Among the photographs illustrating Room to Dream are numerous two-page spreads like the image of casual, affectionate solidarity showing McLachlan as a smiling pajama-clad Dale Cooper in bed cozily encircled by a brooding Deputy Andy (Harry Goaz), the Log Lady (Catherine Coulson), the Man from Another Place who says everything backwards (Michael Anderson), a stuffed owl “who knows not what it seems” peering over the shoulder of Catherine Martell/Mr. Tojamura (Piper Laurie), who is lounging on the bed like Cooper’s devoted big sister, one hand on his shoulder.
Of the numerous actors who spoke with Lynch’s co-author Kristine McKenna, each with piquant memories of his approach to them individually (“It’s kind of magical what he gets from actors”), the person offering the most perceptive impression of the show was Wendy Robie, who steals every scene she’s in as Nadine, the one-eyed inventor of absolutely-silent-running drapes. “Before Twin Peaks,” she said, “you didn’t see work that was multi-layered on television. It would be a comedy or drama or a thriller, but it would never be all those things at once.” While the humor could be seen right away, “David would also show you the pain and fear and sexuality without losing what was funny.”
For Michael Ontkean, who plays sheriff Harry Truman, “David is some kind of ancient alchemist, and out of thin air he creates a palpable, enduring atmosphere …. it’s always soulful, and it’s always some form of homemade circus transformed into an offbeat pagan ritual.”
Lynch and Moby
I associated Moby’s 2009 album Wait for Me with that “soulful” dynamic even before I found out that Lynch had crafted a graphic video for the grinding instrumental, “Shot in the Back of the Head,” which was released as a single. Like Badalamenti, Moby could set a starry sky to music, as he does in “A Seated Evening” from the same album, using, in his words, “a bunch of equipment set up in a small bedroom.” He credits a speech by Lynch for his focus “on making something that I loved, without really being concerned about how it might be received by the marketplace. As a result, it’s a quieter and more melodic and more mournful and more personal record than some of the records I’ve made in the past.”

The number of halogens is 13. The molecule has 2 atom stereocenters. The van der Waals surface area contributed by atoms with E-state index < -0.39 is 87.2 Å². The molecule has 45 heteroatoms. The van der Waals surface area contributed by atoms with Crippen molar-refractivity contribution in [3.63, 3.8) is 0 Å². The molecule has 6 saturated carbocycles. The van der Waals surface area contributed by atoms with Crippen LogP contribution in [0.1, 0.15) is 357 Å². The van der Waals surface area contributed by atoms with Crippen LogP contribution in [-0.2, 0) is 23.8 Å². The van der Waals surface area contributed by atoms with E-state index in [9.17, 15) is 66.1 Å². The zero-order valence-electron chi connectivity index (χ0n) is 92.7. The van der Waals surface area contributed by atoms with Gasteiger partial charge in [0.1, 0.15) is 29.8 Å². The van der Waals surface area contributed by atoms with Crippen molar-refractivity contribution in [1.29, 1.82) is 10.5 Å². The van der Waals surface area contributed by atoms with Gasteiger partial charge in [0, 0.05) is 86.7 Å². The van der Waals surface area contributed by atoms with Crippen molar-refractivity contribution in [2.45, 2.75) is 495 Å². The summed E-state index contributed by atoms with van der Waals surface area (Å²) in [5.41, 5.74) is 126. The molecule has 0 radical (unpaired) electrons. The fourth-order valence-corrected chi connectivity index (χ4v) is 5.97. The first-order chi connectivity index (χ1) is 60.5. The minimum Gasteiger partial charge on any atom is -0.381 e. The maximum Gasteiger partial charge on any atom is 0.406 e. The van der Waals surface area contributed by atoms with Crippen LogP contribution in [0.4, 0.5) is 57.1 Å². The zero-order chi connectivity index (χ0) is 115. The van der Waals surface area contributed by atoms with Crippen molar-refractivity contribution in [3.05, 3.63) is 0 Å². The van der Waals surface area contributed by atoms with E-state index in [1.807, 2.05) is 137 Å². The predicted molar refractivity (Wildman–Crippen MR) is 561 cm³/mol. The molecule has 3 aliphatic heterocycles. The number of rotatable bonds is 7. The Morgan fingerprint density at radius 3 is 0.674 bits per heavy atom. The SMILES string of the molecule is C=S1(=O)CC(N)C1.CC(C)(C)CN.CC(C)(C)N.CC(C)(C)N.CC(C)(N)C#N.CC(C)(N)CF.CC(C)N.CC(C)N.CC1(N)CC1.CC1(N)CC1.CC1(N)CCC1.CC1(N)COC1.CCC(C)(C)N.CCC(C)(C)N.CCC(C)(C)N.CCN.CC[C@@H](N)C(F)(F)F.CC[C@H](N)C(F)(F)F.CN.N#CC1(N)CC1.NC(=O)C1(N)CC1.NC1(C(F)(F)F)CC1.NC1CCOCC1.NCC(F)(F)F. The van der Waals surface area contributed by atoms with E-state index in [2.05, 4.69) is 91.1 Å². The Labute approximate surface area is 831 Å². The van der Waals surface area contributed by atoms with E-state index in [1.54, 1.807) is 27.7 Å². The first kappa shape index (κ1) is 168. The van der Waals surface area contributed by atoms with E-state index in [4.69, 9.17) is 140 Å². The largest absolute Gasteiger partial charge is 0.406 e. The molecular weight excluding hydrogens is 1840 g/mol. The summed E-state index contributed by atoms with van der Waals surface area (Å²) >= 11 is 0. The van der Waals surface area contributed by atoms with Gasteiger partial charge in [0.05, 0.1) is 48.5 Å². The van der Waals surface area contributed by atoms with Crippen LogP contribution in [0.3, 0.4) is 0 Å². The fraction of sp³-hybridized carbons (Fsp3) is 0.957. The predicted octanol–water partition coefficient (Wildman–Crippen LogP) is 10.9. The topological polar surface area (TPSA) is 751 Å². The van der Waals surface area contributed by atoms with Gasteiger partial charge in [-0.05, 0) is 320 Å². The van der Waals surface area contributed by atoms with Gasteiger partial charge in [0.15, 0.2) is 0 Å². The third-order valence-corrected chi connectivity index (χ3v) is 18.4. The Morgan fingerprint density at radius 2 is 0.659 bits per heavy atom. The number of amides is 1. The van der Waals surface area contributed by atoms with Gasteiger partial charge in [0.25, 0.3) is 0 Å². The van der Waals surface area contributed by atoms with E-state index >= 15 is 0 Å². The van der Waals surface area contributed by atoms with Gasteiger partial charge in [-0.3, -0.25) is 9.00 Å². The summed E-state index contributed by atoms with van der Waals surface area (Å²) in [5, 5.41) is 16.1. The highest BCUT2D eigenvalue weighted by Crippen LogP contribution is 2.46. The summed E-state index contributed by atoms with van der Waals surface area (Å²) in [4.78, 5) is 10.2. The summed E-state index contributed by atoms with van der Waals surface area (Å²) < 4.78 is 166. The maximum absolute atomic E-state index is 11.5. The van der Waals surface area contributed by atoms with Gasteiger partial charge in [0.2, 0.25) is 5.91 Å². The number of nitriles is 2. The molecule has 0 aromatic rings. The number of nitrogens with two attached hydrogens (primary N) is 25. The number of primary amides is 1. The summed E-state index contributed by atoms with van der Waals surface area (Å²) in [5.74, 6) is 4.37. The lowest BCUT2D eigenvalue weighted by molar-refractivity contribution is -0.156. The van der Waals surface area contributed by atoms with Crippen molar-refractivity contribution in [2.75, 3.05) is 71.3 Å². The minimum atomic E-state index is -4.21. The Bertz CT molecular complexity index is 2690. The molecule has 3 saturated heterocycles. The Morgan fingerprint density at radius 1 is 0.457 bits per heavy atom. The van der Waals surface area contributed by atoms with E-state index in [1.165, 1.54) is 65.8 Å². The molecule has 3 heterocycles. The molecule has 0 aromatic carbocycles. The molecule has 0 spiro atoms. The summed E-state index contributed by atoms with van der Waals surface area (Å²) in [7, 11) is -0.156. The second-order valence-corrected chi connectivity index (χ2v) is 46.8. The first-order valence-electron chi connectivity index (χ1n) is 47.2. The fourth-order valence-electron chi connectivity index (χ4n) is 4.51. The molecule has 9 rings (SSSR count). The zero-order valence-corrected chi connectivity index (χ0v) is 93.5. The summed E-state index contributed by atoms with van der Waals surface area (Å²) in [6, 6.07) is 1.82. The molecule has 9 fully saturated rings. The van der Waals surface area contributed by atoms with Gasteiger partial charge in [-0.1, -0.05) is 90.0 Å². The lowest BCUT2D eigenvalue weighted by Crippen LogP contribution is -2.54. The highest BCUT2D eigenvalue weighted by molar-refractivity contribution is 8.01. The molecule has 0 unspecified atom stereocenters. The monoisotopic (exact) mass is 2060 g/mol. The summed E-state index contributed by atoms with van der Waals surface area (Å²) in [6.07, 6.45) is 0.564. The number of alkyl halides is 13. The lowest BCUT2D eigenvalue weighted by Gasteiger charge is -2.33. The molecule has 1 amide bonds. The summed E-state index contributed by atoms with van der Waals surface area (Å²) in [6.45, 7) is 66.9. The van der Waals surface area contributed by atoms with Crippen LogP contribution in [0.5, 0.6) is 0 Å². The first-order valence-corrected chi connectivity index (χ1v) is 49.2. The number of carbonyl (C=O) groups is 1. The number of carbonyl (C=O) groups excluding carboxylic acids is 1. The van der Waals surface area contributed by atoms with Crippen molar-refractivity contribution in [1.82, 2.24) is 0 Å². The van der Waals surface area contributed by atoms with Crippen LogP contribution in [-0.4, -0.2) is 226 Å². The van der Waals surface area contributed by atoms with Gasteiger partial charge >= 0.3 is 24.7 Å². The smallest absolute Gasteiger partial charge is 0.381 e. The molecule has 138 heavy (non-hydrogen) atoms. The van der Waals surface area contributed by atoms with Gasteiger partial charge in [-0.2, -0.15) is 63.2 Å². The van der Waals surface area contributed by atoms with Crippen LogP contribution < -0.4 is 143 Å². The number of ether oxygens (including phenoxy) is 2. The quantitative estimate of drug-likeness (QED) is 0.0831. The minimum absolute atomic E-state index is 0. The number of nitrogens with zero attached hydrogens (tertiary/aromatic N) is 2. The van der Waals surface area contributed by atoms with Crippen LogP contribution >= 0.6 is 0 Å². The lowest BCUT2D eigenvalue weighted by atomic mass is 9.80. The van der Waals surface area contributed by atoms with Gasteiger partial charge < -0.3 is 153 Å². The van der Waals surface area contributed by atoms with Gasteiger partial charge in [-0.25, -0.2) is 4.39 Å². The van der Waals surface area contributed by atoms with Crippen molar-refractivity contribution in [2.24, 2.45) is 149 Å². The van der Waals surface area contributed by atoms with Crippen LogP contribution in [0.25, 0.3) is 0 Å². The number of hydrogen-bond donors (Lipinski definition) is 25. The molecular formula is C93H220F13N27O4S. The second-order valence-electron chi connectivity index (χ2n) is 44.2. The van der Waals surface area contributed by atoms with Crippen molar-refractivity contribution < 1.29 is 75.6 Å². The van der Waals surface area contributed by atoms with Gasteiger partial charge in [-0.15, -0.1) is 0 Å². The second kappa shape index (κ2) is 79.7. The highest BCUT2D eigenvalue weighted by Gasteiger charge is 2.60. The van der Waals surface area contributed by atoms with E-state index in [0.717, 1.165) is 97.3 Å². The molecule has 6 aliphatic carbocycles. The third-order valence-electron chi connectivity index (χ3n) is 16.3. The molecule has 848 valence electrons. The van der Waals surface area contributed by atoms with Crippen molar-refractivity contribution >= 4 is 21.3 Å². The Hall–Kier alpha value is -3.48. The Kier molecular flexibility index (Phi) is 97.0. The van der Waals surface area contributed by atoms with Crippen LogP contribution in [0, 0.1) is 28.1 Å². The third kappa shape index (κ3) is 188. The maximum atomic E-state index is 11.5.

The Christmas Mystery
There’s a Badalamentian grandeur about Moby’s “A Seated Evening” that reminds me of the Christmas mystery I still feel and found in my teens in the poetry of John Keats, lines like “Huge cloudy symbols of a high romance” from the sonnet “When I have fears that I may cease to be,” and “little town, thy streets forever more will silent be” from “Ode on a Grecian Urn.” Years later I recognized that phrase as an echo of childhood Christmases singing “And in thy dark streets shineth an everlasting light,” from “Little Town of Bethlehem.”
“The Whole Show”
In Room to Dream, Lynch ends the first chapter about Twin Peaks by observing that although “most people’s lives are filled with mystery, … things move superfast nowadays and there’s not much time to sit and daydream and notice the mystery. There are fewer and fewer places in the world now where you can see the stars in the night sky, and you’ve got to go a long way out of L.A., to the dry lake beds, to see them now. One time we were out there shooting, … and at two in the morning we turned off the lights and lay down on the desert floor and just looked up. Trillions of stars. Trillions. It’s so powerful. And because we’re not seeing those stars we’re forgetting how grand the whole show is.”
Happy holidays to our readers and to my favorite sources, The Princeton Record Exchange, Labyrinth Books, and the Princeton Public Library, where you can find David Lynch’s Room to Dream and the original Twin Peaks on DVD as well as Twin Peaks: The Return.